SLPs providing services to adults with low literacy skills must first administer assessments to determine whether a client actually needs help. Finding an appropriate test, however, can be difficult. The equivalencies are based on children’s scores and may have different meanings for adults (Perin, 1991); research is beginning to show that adults and children do not necessarily exhibit the same reading profile patterns even when matched on word-reading scores (Greenberg et. al., 1997; Nanda, Greenberg, & Morris, 2010). Finally, most tests have not been standardized on adults with extreme reading difficulties and therefore may not capture information the same way they do with children (Greenberg, Pae, Morris, Calhoon, & Nanda, 2009). When testing adults who have difficulty reading, SLPs should keep some important caveats in mind. They should reassure clients that many people find the tests difficult. As Greenberg (2008) suggests, the client should not be informed of grade-equivalency scores, because unless counseling is available, clients may be disturbed to discover how poorly they read.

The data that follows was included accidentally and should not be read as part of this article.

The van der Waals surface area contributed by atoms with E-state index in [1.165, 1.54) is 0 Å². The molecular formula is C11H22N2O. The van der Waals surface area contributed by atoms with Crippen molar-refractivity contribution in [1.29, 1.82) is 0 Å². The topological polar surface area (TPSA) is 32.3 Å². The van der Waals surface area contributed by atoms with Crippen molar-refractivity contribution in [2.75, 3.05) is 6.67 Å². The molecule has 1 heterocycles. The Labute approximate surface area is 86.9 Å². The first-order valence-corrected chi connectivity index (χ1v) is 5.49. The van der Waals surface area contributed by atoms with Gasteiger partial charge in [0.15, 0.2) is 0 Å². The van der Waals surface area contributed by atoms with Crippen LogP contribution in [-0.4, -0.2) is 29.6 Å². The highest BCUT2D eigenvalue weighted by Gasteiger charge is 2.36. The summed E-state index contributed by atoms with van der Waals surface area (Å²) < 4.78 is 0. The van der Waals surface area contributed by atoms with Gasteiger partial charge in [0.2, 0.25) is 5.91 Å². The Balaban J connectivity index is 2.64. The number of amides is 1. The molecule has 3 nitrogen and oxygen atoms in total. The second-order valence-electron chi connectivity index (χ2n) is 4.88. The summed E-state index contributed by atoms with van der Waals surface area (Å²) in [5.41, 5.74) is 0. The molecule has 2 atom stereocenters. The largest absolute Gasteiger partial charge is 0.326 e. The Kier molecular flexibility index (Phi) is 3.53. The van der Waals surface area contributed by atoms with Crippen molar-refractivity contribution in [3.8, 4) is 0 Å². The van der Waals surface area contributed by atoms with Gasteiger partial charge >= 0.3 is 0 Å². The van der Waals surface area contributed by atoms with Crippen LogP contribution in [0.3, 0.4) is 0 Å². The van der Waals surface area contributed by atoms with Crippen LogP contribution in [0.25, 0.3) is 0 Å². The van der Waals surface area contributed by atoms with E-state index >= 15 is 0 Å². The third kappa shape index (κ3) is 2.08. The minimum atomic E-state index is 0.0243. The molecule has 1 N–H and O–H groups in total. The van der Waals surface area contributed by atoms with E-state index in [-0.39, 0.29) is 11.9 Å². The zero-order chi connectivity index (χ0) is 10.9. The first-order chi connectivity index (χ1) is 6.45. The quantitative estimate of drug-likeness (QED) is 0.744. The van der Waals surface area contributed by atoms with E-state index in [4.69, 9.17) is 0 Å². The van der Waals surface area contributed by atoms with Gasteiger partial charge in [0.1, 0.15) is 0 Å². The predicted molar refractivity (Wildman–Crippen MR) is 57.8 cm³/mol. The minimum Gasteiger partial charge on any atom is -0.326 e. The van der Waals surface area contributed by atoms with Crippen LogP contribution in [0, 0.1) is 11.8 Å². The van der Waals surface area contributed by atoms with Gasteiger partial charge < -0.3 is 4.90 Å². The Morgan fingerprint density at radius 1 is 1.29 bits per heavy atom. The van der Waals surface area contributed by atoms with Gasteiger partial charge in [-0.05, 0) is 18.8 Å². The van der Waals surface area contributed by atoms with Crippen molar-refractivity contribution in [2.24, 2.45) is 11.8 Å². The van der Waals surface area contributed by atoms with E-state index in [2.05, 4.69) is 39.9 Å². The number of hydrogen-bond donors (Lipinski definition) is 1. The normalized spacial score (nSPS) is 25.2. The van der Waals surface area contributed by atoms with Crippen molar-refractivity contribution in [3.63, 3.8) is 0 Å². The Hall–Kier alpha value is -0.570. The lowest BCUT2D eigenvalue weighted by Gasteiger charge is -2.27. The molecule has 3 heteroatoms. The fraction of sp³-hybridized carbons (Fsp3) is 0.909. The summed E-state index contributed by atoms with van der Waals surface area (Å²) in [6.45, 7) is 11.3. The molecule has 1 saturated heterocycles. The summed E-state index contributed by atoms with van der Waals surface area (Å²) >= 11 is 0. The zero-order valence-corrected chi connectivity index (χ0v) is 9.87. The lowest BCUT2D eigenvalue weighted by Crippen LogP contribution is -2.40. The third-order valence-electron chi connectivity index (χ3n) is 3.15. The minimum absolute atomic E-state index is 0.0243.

As Greenberg (2008) recommends, only strengths and weaknesses should be shared. If assessments indicate that an adult would benefit from literacy instruction, the SLP should have a referral list of community-based literacy organizations ready to share. The client should be informed that free (or low-cost) adult literacy help is available and that the program is qualified to help adults with their reading.
The SLP also may want to work on phonological and vocabulary skills with the client. McShane (2005) offers some advice when working with adults on such skills. For example, when working with adults who would benefit from vocabulary instruction, she recommends that “real life” words should be emphasized through multiple exposures in several different contexts: “...this guideline suggests teaching words they will encounter in real life settings, such as family or work-related terms” (p. 63). When working on phonological skills, she recommends these skills be taught explicitly and systematically, i.e., the skills are “...logically sequenced and directly taught” (p. 42).
Adults with low literacy skills pose a challenge for the country. However, SLPs can contribute positively to remediating this issue by addressing the language difficulties exhibited by this population and by aiding in the development of a greater theoretically based understanding of the problem.
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August 2011
Volume 16, Issue 10